Zanzibar's first vice president, Seif Sharif Hamad, who led the island's opposition for three decades, died Wednesday, the president said, after he had been hospitalised for over three weeks with coronavirus. Tanzania and its semi-autonomous island Zanzibar have played down the threat of the virus, which President John Magufuli claims has been fended off by prayer.
However Hamad's ACT-Wazalendo party announced in January that the 77-year-old had been hospitalised with the virus, as part of rising evidence of a surge in cases in the country. "Hamad died this morning at Muhimbili National Hospital in Dar es Salaam where he was hospitalised," Zanzibar president Ali Hassan Mwinyi said in a short speech broadcast by state-run ZBC television.
"The nation has really lost a patriotic leader. I also declare seven days of mourning and the national flag will fly at half-mast." Magufuli also expressed his condolences in a message on Twitter.
Neither leader mentioned the cause of death.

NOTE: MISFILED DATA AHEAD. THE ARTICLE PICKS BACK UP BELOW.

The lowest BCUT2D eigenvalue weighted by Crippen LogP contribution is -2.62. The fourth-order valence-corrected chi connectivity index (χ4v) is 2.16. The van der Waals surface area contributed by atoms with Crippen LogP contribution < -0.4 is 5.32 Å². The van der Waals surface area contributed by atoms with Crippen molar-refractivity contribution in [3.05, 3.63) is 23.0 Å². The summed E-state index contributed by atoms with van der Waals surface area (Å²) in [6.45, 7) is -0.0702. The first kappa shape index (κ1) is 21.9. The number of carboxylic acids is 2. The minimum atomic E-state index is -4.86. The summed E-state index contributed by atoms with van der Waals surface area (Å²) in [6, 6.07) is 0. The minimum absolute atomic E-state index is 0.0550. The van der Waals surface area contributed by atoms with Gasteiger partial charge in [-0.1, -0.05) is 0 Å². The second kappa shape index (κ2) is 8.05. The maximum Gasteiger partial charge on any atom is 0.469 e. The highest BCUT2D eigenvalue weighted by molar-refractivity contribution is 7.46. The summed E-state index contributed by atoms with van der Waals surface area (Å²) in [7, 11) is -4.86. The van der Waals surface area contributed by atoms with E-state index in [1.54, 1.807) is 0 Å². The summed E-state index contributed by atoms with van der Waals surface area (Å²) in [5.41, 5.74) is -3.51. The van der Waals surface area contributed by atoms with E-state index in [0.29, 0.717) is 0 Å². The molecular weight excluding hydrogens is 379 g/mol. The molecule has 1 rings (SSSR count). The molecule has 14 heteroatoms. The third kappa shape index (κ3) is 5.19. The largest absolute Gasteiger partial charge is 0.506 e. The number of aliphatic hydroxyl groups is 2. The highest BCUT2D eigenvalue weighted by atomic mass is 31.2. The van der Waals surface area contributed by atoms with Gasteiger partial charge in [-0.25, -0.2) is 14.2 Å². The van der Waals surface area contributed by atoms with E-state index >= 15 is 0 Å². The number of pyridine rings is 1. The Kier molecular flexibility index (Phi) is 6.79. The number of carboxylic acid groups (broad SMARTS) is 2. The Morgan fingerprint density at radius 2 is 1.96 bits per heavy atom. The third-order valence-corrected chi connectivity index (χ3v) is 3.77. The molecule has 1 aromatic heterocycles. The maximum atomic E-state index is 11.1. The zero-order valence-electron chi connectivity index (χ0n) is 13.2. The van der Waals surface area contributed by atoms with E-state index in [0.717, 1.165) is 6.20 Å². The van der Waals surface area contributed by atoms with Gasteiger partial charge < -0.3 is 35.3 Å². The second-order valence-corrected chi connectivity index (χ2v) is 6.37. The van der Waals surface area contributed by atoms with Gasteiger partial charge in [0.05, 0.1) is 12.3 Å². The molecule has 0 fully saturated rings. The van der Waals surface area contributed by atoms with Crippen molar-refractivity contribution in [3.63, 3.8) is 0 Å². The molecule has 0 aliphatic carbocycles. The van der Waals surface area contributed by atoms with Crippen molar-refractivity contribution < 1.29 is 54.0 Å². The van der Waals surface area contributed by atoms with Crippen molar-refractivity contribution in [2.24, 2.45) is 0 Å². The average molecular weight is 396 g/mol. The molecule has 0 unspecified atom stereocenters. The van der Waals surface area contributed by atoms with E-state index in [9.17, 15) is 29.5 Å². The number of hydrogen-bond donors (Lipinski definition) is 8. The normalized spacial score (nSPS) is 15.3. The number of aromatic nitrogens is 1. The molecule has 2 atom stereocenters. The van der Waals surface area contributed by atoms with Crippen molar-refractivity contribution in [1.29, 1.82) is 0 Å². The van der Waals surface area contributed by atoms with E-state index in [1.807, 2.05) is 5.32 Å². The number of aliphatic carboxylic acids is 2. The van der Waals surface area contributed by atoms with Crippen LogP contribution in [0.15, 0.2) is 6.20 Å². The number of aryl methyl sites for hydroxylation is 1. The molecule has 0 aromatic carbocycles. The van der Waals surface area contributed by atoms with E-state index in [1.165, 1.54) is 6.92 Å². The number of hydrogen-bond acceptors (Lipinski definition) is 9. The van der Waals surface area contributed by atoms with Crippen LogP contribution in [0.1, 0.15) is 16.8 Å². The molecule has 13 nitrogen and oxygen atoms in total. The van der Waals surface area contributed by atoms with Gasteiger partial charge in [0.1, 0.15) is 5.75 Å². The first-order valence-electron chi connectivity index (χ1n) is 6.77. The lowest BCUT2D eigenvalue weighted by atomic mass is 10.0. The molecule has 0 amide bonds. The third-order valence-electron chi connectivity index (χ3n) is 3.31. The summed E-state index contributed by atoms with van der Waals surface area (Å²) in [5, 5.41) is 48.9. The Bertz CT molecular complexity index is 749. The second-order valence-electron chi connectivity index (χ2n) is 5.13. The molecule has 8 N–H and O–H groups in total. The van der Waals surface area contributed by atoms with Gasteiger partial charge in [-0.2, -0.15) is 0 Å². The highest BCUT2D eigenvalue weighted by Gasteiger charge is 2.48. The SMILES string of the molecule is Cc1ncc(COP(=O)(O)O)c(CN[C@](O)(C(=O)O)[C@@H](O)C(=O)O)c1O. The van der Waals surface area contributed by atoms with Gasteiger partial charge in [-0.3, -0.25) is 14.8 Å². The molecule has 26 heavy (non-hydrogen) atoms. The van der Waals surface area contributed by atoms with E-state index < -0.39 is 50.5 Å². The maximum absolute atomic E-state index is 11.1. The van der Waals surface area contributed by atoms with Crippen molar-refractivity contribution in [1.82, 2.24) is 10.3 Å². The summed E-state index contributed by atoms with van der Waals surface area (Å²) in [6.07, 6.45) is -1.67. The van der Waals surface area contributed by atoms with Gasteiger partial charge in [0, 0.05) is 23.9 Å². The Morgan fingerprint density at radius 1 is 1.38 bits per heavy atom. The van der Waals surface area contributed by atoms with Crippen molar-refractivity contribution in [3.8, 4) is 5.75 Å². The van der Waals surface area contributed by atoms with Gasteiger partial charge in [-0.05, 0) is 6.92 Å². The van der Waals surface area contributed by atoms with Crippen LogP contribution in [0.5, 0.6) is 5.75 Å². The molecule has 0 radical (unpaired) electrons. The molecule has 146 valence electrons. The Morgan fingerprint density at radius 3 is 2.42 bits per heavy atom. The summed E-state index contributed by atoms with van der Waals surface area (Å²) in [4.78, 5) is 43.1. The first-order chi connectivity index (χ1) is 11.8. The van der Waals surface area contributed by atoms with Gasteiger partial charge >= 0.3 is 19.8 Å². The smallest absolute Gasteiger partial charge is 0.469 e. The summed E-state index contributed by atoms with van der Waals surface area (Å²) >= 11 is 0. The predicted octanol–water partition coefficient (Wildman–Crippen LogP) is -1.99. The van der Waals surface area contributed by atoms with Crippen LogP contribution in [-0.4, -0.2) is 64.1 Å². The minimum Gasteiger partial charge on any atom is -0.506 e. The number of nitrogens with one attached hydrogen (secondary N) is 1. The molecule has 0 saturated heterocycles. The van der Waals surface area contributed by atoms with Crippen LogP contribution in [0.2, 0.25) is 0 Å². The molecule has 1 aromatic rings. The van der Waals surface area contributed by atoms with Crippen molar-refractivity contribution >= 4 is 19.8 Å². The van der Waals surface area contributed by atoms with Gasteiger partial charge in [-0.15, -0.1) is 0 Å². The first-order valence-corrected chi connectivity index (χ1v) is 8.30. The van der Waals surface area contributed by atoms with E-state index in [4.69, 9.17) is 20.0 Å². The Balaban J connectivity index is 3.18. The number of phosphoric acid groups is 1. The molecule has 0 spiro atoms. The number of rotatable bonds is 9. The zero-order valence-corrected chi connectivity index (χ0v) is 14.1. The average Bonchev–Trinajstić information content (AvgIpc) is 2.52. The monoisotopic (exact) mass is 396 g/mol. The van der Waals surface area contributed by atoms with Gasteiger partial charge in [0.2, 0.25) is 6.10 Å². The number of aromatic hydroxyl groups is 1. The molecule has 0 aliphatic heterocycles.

Hamad was born on the island of Pemba, part of the Zanzibar archipelago. He was a member of Tanzania's sole ruling party, the CCM, and served as Chief Minister of Zanzibar until being expelled and imprisoned for two years from 1989 to 1991.
In 1992, when Tanzania adopted a multiparty system, Hamad formed the Civic United Front (CUF) party, the main opposition on Zanzibar. He would go on to face off against CCM candidates in six elections on the volatile island -- once a centre of the Arab slave trade -- where sectarian and political tensions have always been more marked than on the mainland.
Hamad's CUF was long seen as more aligned with the old Arab oligarchy, calling for independence from the mainland, however increasingly was supported by African Zanzibaris fed up with economic woes on the island, the International Crisis Group (ICG) said in a 2019 report.
Hamad alleged that every election was stolen from him, and many foreign observers have agreed. Zanzibar's elections have often ended in bloodshed. In 2020, Hamad quit the CUF and ran under the banner of the ACT-Wazalendo opposition party, in an election which saw a brutal crackdown on the islands.
Hamad was arrested twice during the election and his party spokesman Ismail Jussa mercilessly beaten by security forces. The island teemed with soldiers, police and a militia linked to the ruling party known as "zombies" -- clad in black with their faces covered by bandanas -- who were feared for rounding up and beating civilians at random.
"We are ready to die for Zanzibar," Hamad said at his final election rally. In December, his party decided to join a unity government in a bid to "heal the nation", and Hamad was named first vice president.